Camus linked happiness (which, he said, we must imagine, as some sort of ethical imperative, I guess) with bondage in a most compelling way. Sisyphus, that old fool who dared to challenge the gods and help oppressed beings, was doomed to an existence of eternal boulder pushing; he’d get it up the hill, maybe pause to breathe for a second, then watch as all his hard work went for nothing: down the hill the boulder went. All is not lost though, for in that struggle is everything. All existential meaning is in that boulder – or in the relation between Sisyphus and the boulder – for us to make. It’s a tempting proposition. It’s also one grounded in a world and a worldview where capitalism reigns.
In other words, imagining Sisyphus happy amidst his suffering – indeed, because of it – is a dastardly hegemonic leap of the imagination. For who does it benefit for us to accept that Sisyphus is happy? Who does it benefit to imagine that blacks were “happy” as slaves? We must do anything but imagine the dictates of a white male in a white world; I deny the imposition that Sisyphus is happy. That he endures suffering and survives? He’s doomed to that fate. That he finds meaning within that plague? Remarkable. Inevitable even. But hardly is it a sign or promise of happiness. And what of happiness where injustice prevails? I wish a new context for Sisyphus’ toil and joy, one where he is actually free, not abstractly free in the way that philosophers (historically the domain – or at least at the unwitting leash – of the privileged) are fond of espousing.
Chapter 9 tracks the before and after of the Emancipation Proclamation. I’m intimately familiar with everything in this section, thanks to this fantastic online course offering from Yale. As I wrote about on the blog before, it’s worth following for the professor alone. He’s basically Harrison Ford, so you’re learning American History from Indiana Jones. (Who knew that Americans would prove to be the real bad guys after all!)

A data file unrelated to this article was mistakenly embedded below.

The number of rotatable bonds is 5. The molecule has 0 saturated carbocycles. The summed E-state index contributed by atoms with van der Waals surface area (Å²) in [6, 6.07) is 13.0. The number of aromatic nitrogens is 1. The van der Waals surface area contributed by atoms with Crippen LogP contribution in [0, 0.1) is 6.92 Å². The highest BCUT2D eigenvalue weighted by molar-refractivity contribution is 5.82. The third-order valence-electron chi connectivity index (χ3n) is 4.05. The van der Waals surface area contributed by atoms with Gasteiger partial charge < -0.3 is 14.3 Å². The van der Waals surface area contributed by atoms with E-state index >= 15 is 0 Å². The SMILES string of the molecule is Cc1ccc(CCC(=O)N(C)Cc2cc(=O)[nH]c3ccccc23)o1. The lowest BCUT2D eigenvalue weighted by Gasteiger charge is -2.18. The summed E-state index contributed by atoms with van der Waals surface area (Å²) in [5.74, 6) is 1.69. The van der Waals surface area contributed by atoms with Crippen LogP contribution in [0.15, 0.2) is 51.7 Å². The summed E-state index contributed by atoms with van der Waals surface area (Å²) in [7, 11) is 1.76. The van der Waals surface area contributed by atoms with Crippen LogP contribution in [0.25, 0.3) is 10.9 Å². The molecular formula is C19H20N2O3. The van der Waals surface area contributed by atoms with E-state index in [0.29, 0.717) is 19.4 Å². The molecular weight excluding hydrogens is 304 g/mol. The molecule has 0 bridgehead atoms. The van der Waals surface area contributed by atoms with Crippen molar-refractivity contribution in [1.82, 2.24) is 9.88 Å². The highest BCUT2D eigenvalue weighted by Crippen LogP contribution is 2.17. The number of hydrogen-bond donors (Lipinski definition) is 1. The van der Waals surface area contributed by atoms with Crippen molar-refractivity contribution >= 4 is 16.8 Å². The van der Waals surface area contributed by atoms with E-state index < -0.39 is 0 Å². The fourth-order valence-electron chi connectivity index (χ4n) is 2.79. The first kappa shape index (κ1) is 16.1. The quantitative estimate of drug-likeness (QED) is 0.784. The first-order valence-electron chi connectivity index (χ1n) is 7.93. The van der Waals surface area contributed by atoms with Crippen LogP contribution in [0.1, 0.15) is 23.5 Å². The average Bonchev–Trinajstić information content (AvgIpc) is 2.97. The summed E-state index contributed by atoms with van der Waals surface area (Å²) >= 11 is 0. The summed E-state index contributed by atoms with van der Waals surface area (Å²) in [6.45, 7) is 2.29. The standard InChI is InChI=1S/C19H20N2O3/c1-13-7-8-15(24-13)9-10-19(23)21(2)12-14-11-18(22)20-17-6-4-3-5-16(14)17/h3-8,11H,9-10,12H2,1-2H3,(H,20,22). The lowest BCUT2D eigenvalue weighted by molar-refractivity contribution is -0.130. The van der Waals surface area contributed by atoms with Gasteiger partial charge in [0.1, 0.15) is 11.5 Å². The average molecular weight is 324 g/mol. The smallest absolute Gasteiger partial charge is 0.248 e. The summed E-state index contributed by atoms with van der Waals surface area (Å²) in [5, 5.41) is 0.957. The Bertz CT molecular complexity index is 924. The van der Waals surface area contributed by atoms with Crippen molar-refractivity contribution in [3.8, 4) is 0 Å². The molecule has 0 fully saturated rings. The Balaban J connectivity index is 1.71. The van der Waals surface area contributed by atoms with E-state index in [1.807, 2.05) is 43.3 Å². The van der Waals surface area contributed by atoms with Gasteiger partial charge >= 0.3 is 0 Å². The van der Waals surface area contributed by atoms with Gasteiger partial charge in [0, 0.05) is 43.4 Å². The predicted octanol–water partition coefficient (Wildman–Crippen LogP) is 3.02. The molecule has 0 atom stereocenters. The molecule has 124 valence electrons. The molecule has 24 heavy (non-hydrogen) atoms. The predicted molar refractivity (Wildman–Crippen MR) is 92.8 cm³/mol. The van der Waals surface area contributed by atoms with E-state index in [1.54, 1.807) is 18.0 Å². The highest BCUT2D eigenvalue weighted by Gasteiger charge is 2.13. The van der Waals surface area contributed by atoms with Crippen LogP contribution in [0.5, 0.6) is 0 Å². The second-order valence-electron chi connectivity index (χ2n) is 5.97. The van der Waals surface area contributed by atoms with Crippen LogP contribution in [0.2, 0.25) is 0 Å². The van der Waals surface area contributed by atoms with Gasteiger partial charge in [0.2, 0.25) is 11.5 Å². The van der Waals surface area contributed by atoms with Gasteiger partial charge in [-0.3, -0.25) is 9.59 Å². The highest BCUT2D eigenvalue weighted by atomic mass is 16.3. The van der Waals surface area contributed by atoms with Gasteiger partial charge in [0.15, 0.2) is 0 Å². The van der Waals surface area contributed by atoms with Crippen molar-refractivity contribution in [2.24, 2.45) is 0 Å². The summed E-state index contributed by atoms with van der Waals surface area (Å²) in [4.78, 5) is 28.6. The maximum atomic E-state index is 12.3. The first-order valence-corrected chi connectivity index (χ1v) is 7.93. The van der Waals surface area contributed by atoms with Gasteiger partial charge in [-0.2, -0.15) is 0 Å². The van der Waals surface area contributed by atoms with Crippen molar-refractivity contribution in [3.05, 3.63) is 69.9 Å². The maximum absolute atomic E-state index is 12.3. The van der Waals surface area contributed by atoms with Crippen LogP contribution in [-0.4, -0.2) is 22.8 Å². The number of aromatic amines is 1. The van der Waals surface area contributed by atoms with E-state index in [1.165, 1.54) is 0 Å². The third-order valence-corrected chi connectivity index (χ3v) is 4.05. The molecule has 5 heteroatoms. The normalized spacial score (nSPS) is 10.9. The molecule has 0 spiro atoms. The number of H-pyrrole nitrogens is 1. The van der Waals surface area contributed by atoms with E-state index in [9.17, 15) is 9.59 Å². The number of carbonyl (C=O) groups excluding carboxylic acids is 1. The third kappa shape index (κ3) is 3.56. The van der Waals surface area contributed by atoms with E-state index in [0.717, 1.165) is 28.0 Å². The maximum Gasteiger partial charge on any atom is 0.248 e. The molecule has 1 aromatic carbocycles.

Anyway, this chapter is an excellent distillation of a lot of that course, or at least its themes. Namely: blacks fought for their freedom constantly and weren’t subject to internalized oppression after the war – they kept fighting for their autonomy; Frederick Douglass and Sojourner Truth are the real MVPs*; John Brown certainly had his skin in the game**; “Such a national government would never accept an end to slavery by rebellion. It would end slavery only under conditions controlled by whites, and only when required by the political and economic needs of the business elites of the North.”; i.e. there is no morality in the political arena, only money – morality is a money’s favorite mask; war is always aimed at the diminution of liberty (thanks, 1984) and the expansion/consolidation of status quo political structure; Lincoln wanted to save the Union aka preserve the status quo, i.e. his political will facilitated the endurance of white supremacy, as a (not-so-silent-at-all-except-to-people-who-choose-not-to-see-the-truth-of-history-and-now) specter more than an outright living menace; where freedom is given, it’s mostly taken away, buried somewhere else – good luck finding it; end slavery? how about preserve “enormous national territory and market and resources?”; the Supreme Court is shit; Booker T. Washington’s political passivity advocacy perfectly suits the white agenda (as did MLK’s nonviolence – do you notice a Malcolm X national holiday?); this country needs a serious reckoning with itself, and by “this country,” I mean every living soul in it. If this land is our land, then let’s finally own up to it, instead of just blindly owning it.
*From Sojourner Truth: “You may hiss as much as you like, but it is comin’…I am sittin’ among you to watch; and every once and awhile I will come out and tell you what time of night it is…”
**John Brown, before he was hanged: “I, John Brown, am quite certain that the crimes of this guilty land will never be purged away but with blood.” Strikingly ominous today…